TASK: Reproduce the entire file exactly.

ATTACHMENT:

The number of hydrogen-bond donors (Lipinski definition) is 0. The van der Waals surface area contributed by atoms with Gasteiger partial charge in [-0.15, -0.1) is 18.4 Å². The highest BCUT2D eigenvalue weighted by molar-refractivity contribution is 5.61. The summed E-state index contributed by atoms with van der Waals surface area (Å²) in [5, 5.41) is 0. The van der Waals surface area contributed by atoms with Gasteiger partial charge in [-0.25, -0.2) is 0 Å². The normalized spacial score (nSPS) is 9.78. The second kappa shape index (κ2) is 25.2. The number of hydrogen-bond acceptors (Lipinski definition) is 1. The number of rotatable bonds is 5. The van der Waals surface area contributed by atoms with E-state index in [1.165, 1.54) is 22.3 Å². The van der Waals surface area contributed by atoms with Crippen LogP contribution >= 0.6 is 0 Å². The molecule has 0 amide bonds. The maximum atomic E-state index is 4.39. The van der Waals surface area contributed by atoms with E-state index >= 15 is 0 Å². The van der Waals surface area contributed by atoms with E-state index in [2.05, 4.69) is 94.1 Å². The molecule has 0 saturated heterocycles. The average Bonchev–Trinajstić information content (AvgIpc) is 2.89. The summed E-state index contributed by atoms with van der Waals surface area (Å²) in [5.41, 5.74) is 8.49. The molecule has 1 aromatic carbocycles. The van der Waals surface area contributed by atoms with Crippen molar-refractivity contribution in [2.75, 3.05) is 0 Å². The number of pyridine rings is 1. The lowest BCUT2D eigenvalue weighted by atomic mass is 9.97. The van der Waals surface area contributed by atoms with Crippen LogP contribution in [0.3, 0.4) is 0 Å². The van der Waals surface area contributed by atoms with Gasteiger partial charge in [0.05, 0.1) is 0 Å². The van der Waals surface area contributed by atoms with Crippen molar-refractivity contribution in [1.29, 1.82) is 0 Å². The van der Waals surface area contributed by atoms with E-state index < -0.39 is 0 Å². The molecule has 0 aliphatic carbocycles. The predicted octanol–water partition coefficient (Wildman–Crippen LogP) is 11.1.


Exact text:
The number of hydrogen-bond donors (Lipinski definition) is 0. The van der Waals surface area contributed by atoms with Gasteiger partial charge in [-0.15, -0.1) is 18.4 Å². The highest BCUT2D eigenvalue weighted by molar-refractivity contribution is 5.61. The summed E-state index contributed by atoms with van der Waals surface area (Å²) in [5, 5.41) is 0. The van der Waals surface area contributed by atoms with Gasteiger partial charge in [-0.25, -0.2) is 0 Å². The normalized spacial score (nSPS) is 9.78. The second kappa shape index (κ2) is 25.2. The number of hydrogen-bond acceptors (Lipinski definition) is 1. The number of rotatable bonds is 5. The van der Waals surface area contributed by atoms with E-state index in [1.165, 1.54) is 22.3 Å². The van der Waals surface area contributed by atoms with Crippen LogP contribution >= 0.6 is 0 Å². The molecule has 0 amide bonds. The maximum atomic E-state index is 4.39. The van der Waals surface area contributed by atoms with E-state index >= 15 is 0 Å². The van der Waals surface area contributed by atoms with E-state index in [2.05, 4.69) is 94.1 Å². The molecule has 0 saturated heterocycles. The average Bonchev–Trinajstić information content (AvgIpc) is 2.89. The summed E-state index contributed by atoms with van der Waals surface area (Å²) in [5.41, 5.74) is 8.49. The molecule has 1 aromatic carbocycles. The van der Waals surface area contributed by atoms with Crippen molar-refractivity contribution in [2.75, 3.05) is 0 Å². The number of pyridine rings is 1. The lowest BCUT2D eigenvalue weighted by atomic mass is 9.97. The van der Waals surface area contributed by atoms with Crippen LogP contribution in [0.3, 0.4) is 0 Å². The van der Waals surface area contributed by atoms with Gasteiger partial charge in [0.05, 0.1) is 0 Å². The van der Waals surface area contributed by atoms with Crippen molar-refractivity contribution in [1.29, 1.82) is 0 Å². The van der Waals surface area contributed by atoms with E-state index < -0.39 is 0 Å². The molecule has 0 aliphatic carbocycles. The predicted octanol–water partition coefficient (Wildman–Crippen LogP) is 11.1.